"The Great Lakes Lighthouse Brides Collection" provides seven short story perspectives on life in the Great Lakes lighthouses. The stories feature women in prominent roles as lighthouse keepers. I enjoyed the short story format, and the character descriptions really brought the characters to life. This book appealed to me not only as interesting stories about courageous women, but also because they were set in the Great Lakes area. Having grown up in this area and lived there much of my life, I found the setting intriguing and realistic. I also have visited several lighthouses, and could easily imagine the rugged nature of the lives portrayed in these stories. I received this book from the publisher and from NetGalley in exchange for an honest review. The opinions expressed here are entirely my own.

Lighthouses have alway...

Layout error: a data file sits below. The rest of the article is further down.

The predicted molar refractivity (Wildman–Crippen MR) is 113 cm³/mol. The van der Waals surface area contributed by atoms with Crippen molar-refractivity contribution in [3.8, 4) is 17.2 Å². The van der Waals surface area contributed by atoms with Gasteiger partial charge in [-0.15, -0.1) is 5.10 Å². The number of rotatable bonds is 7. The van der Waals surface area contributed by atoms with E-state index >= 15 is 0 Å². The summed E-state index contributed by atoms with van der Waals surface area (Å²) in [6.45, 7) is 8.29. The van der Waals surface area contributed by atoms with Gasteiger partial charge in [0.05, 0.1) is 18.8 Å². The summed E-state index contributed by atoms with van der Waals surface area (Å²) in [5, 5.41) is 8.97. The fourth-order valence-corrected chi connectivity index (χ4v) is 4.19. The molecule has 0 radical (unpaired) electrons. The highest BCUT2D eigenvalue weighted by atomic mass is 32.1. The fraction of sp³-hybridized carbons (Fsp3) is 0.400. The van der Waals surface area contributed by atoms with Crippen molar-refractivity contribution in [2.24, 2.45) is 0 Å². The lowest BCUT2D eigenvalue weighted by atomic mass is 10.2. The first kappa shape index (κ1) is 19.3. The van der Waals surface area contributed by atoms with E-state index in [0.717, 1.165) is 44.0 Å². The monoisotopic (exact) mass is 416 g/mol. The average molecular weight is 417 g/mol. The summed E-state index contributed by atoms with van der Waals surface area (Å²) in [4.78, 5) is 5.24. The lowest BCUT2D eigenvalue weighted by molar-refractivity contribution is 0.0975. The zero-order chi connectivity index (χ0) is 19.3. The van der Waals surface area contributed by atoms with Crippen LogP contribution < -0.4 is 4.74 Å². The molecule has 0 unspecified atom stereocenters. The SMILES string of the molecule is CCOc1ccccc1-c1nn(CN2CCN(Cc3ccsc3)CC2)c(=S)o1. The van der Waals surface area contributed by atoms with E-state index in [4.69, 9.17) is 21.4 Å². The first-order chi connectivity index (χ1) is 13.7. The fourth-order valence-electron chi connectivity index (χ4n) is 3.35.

Lighthouses have always fascinated me. I love everything about them, from their lifesaving purpose to their solitude, which has a special appeal for an introvert's heart. Symbolic of the Christian's duty, they shine through the darkness and guide others toward the light, illuminating the way around obstacles. As such, "The Great Lakes Lighthouse Brides Collection" is very apropos in combining seven historical romances spanning the years 1883 to 1911 and set on various lighthouse stations throughout the area. Each features an inspiring missive of hope that speaks to the inner, secret longings of the heart and to the larger message of salvation. Although some are as seemingly bereft as the islands that they inhabit, the heroines are the mainstay of this anthology. As romantic as the idea of living in a lighthouse sounds, the reality proves it to be a difficult life, especially for women. In the late nineteenth and early twentieth centuries, upkeep involved much more than simply lighting the lamp; maintaining the lighthouse and its environs required constant physical labor as well as tending to any shipwrecks that might occur. The women in these tales are duly stalwart in spirit, yet they are all the more endearing for their vulnerabilities. In one way or another, each young lady struggles with her identity. Some want to prove their merit as light keepers, while others seek to find their individual station in life, trials that continue today. Throughout the seven tales related in this book, the Lord becomes the bastion to which the characters cling, and He is still the One we should seek. Fans of Hazel Gaynor's "The Lighthouse Keeper's Daughter" will cherish this collection, as will any historical romance readers. In the featured story, Kathleen Rouser's "The Last Memory", an increasing sense of suspense pervades the tale as Natalie ("Mallory") experiences amnesia and finds herself at the Mackinac Point Lighthouse with keeper Cal Waterson, trying to discover her past and not realizing how much it will affect them both. Two of my other favorite stories were Candice Sue Patterson's "Beneath a Michigan Moon" and "The Disappearing Ship" by Lena Nelson Dooley. "Beneath a Michigan Moon" struck a chord with me because of Ava's illness and her battle with physical limitations and isolation, along with her release of self-sufficiency. "The Disappearing Ship" recalled one of my favorite fictional characters, Dr. Quinn, Medicine Woman, as Norma contended with her gender standing in the way of practicing medicine and also with a missing treasure. Each tale offers an uplifting narrative that speaks to our heart's desire to love and to be loved, to find our true identity in Christ. I received a complimentary copy of this book through CelebrateLit and was not required to post a favorable review. All opinions are my own.